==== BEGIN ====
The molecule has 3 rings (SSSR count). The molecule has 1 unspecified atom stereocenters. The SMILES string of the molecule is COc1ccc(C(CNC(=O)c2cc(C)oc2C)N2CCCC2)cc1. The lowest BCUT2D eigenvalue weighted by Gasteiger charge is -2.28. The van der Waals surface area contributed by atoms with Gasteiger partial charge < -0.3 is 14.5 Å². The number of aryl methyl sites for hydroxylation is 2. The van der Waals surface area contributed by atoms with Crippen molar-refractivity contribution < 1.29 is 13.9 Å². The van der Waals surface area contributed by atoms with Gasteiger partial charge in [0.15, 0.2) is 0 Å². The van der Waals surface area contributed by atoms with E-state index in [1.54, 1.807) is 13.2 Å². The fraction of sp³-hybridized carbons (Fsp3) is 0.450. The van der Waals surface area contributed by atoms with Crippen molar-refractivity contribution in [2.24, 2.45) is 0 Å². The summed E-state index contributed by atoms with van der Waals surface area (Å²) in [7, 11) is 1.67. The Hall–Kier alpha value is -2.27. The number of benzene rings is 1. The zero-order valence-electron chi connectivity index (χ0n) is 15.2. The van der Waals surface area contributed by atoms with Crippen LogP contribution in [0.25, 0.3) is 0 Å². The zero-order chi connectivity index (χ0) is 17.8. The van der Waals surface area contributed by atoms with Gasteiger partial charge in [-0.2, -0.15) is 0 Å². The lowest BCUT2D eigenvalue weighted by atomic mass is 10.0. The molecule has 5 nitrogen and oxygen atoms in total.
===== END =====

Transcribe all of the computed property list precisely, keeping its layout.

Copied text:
The molecule has 3 rings (SSSR count). The molecule has 1 unspecified atom stereocenters. The SMILES string of the molecule is COc1ccc(C(CNC(=O)c2cc(C)oc2C)N2CCCC2)cc1. The lowest BCUT2D eigenvalue weighted by Gasteiger charge is -2.28. The van der Waals surface area contributed by atoms with Gasteiger partial charge < -0.3 is 14.5 Å². The number of aryl methyl sites for hydroxylation is 2. The van der Waals surface area contributed by atoms with Crippen molar-refractivity contribution < 1.29 is 13.9 Å². The van der Waals surface area contributed by atoms with Gasteiger partial charge in [0.15, 0.2) is 0 Å². The van der Waals surface area contributed by atoms with E-state index in [1.54, 1.807) is 13.2 Å². The fraction of sp³-hybridized carbons (Fsp3) is 0.450. The van der Waals surface area contributed by atoms with Crippen molar-refractivity contribution in [2.24, 2.45) is 0 Å². The summed E-state index contributed by atoms with van der Waals surface area (Å²) in [7, 11) is 1.67. The Hall–Kier alpha value is -2.27. The number of benzene rings is 1. The zero-order valence-electron chi connectivity index (χ0n) is 15.2. The van der Waals surface area contributed by atoms with Crippen LogP contribution in [0.25, 0.3) is 0 Å². The zero-order chi connectivity index (χ0) is 17.8. The van der Waals surface area contributed by atoms with Gasteiger partial charge in [-0.2, -0.15) is 0 Å². The lowest BCUT2D eigenvalue weighted by atomic mass is 10.0. The molecule has 5 nitrogen and oxygen atoms in total.